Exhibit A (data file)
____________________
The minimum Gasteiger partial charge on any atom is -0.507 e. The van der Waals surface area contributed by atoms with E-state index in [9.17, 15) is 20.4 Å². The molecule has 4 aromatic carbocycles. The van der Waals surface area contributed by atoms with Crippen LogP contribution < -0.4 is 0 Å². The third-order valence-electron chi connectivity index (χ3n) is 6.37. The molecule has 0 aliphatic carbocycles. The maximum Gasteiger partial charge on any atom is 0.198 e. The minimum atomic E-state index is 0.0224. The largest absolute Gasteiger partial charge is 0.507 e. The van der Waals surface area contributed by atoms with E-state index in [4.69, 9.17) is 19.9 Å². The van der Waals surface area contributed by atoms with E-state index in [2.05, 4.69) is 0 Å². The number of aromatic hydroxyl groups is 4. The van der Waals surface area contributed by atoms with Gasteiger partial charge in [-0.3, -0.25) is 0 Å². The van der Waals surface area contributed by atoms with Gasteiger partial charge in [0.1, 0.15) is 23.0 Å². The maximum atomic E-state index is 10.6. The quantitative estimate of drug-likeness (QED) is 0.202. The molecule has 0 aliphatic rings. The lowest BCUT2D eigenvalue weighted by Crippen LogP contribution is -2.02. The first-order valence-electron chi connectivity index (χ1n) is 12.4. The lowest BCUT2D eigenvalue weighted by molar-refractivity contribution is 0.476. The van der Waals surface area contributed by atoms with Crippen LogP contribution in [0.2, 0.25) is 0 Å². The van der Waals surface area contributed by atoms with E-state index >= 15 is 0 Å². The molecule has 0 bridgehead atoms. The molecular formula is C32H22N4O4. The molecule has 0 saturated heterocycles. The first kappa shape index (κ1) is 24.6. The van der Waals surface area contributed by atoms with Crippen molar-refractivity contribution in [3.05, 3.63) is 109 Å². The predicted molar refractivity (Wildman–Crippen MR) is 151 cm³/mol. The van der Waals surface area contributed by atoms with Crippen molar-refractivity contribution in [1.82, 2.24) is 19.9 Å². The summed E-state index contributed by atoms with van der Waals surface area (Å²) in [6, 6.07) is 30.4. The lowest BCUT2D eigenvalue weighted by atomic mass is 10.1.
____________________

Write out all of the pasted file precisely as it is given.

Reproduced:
The minimum Gasteiger partial charge on any atom is -0.507 e. The van der Waals surface area contributed by atoms with E-state index in [9.17, 15) is 20.4 Å². The molecule has 4 aromatic carbocycles. The van der Waals surface area contributed by atoms with Crippen LogP contribution < -0.4 is 0 Å². The third-order valence-electron chi connectivity index (χ3n) is 6.37. The molecule has 0 aliphatic carbocycles. The maximum Gasteiger partial charge on any atom is 0.198 e. The minimum atomic E-state index is 0.0224. The largest absolute Gasteiger partial charge is 0.507 e. The van der Waals surface area contributed by atoms with E-state index in [4.69, 9.17) is 19.9 Å². The van der Waals surface area contributed by atoms with E-state index in [2.05, 4.69) is 0 Å². The number of aromatic hydroxyl groups is 4. The van der Waals surface area contributed by atoms with Gasteiger partial charge in [-0.3, -0.25) is 0 Å². The van der Waals surface area contributed by atoms with Gasteiger partial charge in [0.1, 0.15) is 23.0 Å². The maximum atomic E-state index is 10.6. The quantitative estimate of drug-likeness (QED) is 0.202. The molecule has 0 aliphatic rings. The lowest BCUT2D eigenvalue weighted by Crippen LogP contribution is -2.02. The first-order valence-electron chi connectivity index (χ1n) is 12.4. The lowest BCUT2D eigenvalue weighted by molar-refractivity contribution is 0.476. The van der Waals surface area contributed by atoms with Crippen LogP contribution in [0.2, 0.25) is 0 Å². The van der Waals surface area contributed by atoms with E-state index >= 15 is 0 Å². The molecule has 0 bridgehead atoms. The molecular formula is C32H22N4O4. The molecule has 0 saturated heterocycles. The first kappa shape index (κ1) is 24.6. The van der Waals surface area contributed by atoms with Crippen molar-refractivity contribution in [3.05, 3.63) is 109 Å². The predicted molar refractivity (Wildman–Crippen MR) is 151 cm³/mol. The van der Waals surface area contributed by atoms with Crippen molar-refractivity contribution in [1.82, 2.24) is 19.9 Å². The summed E-state index contributed by atoms with van der Waals surface area (Å²) in [6, 6.07) is 30.4. The lowest BCUT2D eigenvalue weighted by atomic mass is 10.1.